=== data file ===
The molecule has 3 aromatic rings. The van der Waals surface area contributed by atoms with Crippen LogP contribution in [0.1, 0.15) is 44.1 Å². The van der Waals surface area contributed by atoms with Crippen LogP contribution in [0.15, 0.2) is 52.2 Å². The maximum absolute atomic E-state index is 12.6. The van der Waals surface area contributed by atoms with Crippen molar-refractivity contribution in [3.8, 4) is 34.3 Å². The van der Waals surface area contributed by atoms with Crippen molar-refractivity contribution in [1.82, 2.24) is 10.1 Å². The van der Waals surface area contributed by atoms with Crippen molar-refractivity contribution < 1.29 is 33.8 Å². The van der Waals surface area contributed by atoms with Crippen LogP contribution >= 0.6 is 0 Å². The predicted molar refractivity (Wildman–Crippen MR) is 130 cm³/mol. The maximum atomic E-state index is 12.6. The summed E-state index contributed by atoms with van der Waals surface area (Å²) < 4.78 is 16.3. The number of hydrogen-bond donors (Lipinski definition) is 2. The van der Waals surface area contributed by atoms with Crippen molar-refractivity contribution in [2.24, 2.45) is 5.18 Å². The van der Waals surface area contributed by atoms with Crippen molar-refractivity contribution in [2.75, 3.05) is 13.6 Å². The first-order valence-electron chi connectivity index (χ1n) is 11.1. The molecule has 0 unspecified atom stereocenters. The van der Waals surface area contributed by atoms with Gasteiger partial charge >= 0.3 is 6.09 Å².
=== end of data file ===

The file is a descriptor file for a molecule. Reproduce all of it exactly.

The molecule has 3 aromatic rings. The van der Waals surface area contributed by atoms with Crippen LogP contribution in [0.1, 0.15) is 44.1 Å². The van der Waals surface area contributed by atoms with Crippen LogP contribution in [0.15, 0.2) is 52.2 Å². The maximum absolute atomic E-state index is 12.6. The van der Waals surface area contributed by atoms with Crippen molar-refractivity contribution in [3.8, 4) is 34.3 Å². The van der Waals surface area contributed by atoms with Crippen molar-refractivity contribution in [1.82, 2.24) is 10.1 Å². The van der Waals surface area contributed by atoms with Crippen molar-refractivity contribution < 1.29 is 33.8 Å². The van der Waals surface area contributed by atoms with Crippen LogP contribution >= 0.6 is 0 Å². The predicted molar refractivity (Wildman–Crippen MR) is 130 cm³/mol. The maximum atomic E-state index is 12.6. The summed E-state index contributed by atoms with van der Waals surface area (Å²) < 4.78 is 16.3. The number of hydrogen-bond donors (Lipinski definition) is 2. The van der Waals surface area contributed by atoms with Crippen molar-refractivity contribution in [2.24, 2.45) is 5.18 Å². The van der Waals surface area contributed by atoms with Crippen molar-refractivity contribution in [2.75, 3.05) is 13.6 Å². The first-order valence-electron chi connectivity index (χ1n) is 11.1. The molecule has 0 unspecified atom stereocenters. The van der Waals surface area contributed by atoms with Gasteiger partial charge >= 0.3 is 6.09 Å².